#2695312 - 12/08/17 09:07 AM Re: How much progress after doing all Inventions & Sinfonias? [Re: hyena]  
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I love almost everything Bach! It was my goal to do all of the inventions and sinphonia but about midway through we moved on to preludes and fugues (well tempered clavier). My teacher also had me get a book of the French suites but I haven’t touched it yet. There is so much to learn from Bach and the reward is huge, because it’s so hard. But you feel so amazing when you can do it. I’m nearly 60 and I don’t feel like I’m spending my time poorly. If you like Bach, go for it and see what happens!

#2695378 - 12/08/17 01:48 PM Re: How much progress after doing all Inventions & Sinfonias? [Re: hyena]  
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Originally Posted by hyena
My teacher wants to do all (Or at least most) Inventions & Sinfonias with me. Which I think is a good idea, since I've learned a lot from just one, plus I enjoy playing them.

I wonder though. Has anyone done this? What was your feeling of progress after doing them all?


I've been working through all the inventions (at number 10 now). Hard to gauge progress but I would qualify it as transformative. I think they are a challenge to play well no matter what level you're at. And those long trills ....

Highly recommend and good luck!


Kawai VPC1, Pianoteq, Galaxy Vintage D
#2695385 - 12/08/17 02:30 PM Re: How much progress after doing all Inventions & Sinfonias? [Re: hyena]  
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I do know they are great pieces for pianists. As for doing all of them, it depends on what you are expecting from it. Are you going to get them all memorized and perfected for say a concert? That will take a lot of time as others have mentioned. In general most pianists learn a piece up to like 80% and then move on and only perfect a few selected pieces. If you are going for the general feel of baroque playing or for specific development of technique then there are many other pieces to take a look at. I would ask your teacher why they want to do all of them with you?

Personally, I would get bored and have come to realize I will never get to all the music I may want to learn. I would choose carefully which ones I do learn and make sure I really love them. I'm sure you can get similar progress with a more varied approach. Although I don't have issues if others feel that going in a specific sequence or doing everything in a particular set of music helps them progress as well. Others experience things differently and have different needs.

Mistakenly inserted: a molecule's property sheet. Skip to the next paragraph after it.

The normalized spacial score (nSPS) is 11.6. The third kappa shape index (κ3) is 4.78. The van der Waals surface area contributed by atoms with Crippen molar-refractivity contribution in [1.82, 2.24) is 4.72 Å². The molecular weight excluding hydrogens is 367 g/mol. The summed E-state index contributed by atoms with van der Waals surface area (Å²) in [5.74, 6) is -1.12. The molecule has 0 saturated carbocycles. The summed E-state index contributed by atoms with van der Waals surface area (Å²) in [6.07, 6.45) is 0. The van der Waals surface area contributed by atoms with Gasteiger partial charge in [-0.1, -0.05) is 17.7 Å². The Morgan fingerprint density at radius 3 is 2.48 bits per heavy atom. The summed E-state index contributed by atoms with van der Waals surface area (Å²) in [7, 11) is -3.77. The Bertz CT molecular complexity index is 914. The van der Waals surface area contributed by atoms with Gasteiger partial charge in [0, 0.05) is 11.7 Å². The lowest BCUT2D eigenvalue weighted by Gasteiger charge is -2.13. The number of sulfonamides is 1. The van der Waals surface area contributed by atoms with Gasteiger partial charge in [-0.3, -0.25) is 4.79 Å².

#2695998 - 12/11/17 05:40 AM Re: How much progress after doing all Inventions & Sinfonias? [Re: hyena]  
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Well, I've read Bach said this:

"Honest method, by which the amateurs of the keyboard – especially, however, those desirous of learning – are shown a clear way not only to learn to play cleanly in two parts, but also, after further progress, to handle three obligate parts correctly and well; and along with this not only to obtain good inventions (ideas) but to develop the same well; above all, however, to achieve a cantabile style in playing and at the same time acquire a strong foretaste of composition."

So that's what I'm hoping to learn.

#2696007 - 12/11/17 06:35 AM Re: How much progress after doing all Inventions & Sinfonias? [Re: hyena]  
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I was fascinated too by that Bach title, and it is true of course, BUT it is true in that particular style (2-3 voices contrapuntal), so if you are really focused on baroque/bach style, yes.
Of course everyone can technically benefit from them.
Usually I tend to do whatever I like, better if it stretches my technique, so if you like do it... after learning many maybe you'll change mind yourself and go to other Bach works.

Last edited by ARpiano; 12/11/17 06:38 AM.
#2696428 - 12/12/17 11:13 AM Re: How much progress after doing all Inventions & Sinfonias? [Re: hyena]  
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I'm very fond of the inventions and sinfonias and play several of them myself. However I decided to make a selection (3 inventions and 5 sinfonias) rather than playing them all. In addition I play one of the partitas, one French suite, the Fantasia and fugue in a-minor and one prelude and fuga from the WTC. This is sufficient I think, even for a Bach lover.

#2696593 - 12/12/17 10:12 PM Re: How much progress after doing all Inventions & Sinfonias? [Re: hyena]  
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Originally Posted by hyena
Well, I've read Bach said this: